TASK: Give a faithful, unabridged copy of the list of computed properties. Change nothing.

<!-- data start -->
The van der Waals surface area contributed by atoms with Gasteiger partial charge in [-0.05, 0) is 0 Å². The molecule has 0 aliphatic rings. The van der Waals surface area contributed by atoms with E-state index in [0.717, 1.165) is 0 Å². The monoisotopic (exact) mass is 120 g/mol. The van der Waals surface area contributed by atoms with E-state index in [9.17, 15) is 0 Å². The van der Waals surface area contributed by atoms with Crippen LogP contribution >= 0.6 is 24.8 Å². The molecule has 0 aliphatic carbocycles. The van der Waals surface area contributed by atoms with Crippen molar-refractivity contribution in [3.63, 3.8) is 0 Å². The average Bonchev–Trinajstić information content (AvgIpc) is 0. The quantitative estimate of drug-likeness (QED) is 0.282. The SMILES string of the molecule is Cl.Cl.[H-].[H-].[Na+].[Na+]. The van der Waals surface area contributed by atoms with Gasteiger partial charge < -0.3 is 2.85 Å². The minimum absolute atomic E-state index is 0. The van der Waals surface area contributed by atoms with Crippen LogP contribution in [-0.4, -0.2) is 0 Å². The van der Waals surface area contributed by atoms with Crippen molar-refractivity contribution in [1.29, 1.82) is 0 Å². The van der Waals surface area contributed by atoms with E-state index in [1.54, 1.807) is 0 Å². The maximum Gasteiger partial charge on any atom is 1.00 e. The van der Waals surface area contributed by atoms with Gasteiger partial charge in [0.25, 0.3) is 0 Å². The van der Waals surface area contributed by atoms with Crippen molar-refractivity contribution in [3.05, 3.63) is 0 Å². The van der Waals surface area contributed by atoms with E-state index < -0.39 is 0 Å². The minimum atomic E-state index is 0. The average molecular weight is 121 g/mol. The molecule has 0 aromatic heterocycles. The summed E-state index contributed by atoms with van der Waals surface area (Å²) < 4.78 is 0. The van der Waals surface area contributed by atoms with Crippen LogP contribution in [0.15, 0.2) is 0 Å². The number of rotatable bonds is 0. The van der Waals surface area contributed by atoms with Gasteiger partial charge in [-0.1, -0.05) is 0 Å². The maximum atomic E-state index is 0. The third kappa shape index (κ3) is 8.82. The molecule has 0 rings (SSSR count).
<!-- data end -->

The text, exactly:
The van der Waals surface area contributed by atoms with Gasteiger partial charge in [-0.05, 0) is 0 Å². The molecule has 0 aliphatic rings. The van der Waals surface area contributed by atoms with E-state index in [0.717, 1.165) is 0 Å². The monoisotopic (exact) mass is 120 g/mol. The van der Waals surface area contributed by atoms with E-state index in [9.17, 15) is 0 Å². The van der Waals surface area contributed by atoms with Crippen LogP contribution >= 0.6 is 24.8 Å². The molecule has 0 aliphatic carbocycles. The van der Waals surface area contributed by atoms with Crippen molar-refractivity contribution in [3.63, 3.8) is 0 Å². The average Bonchev–Trinajstić information content (AvgIpc) is 0. The quantitative estimate of drug-likeness (QED) is 0.282. The SMILES string of the molecule is Cl.Cl.[H-].[H-].[Na+].[Na+]. The van der Waals surface area contributed by atoms with Gasteiger partial charge < -0.3 is 2.85 Å². The minimum absolute atomic E-state index is 0. The van der Waals surface area contributed by atoms with Crippen LogP contribution in [-0.4, -0.2) is 0 Å². The van der Waals surface area contributed by atoms with Crippen molar-refractivity contribution in [1.29, 1.82) is 0 Å². The van der Waals surface area contributed by atoms with E-state index in [1.54, 1.807) is 0 Å². The maximum Gasteiger partial charge on any atom is 1.00 e. The van der Waals surface area contributed by atoms with Gasteiger partial charge in [0.25, 0.3) is 0 Å². The van der Waals surface area contributed by atoms with Crippen molar-refractivity contribution in [3.05, 3.63) is 0 Å². The van der Waals surface area contributed by atoms with E-state index < -0.39 is 0 Å². The minimum atomic E-state index is 0. The average molecular weight is 121 g/mol. The molecule has 0 aromatic heterocycles. The summed E-state index contributed by atoms with van der Waals surface area (Å²) < 4.78 is 0. The van der Waals surface area contributed by atoms with Crippen LogP contribution in [0.15, 0.2) is 0 Å². The number of rotatable bonds is 0. The van der Waals surface area contributed by atoms with Gasteiger partial charge in [-0.1, -0.05) is 0 Å². The maximum atomic E-state index is 0. The third kappa shape index (κ3) is 8.82. The molecule has 0 rings (SSSR count).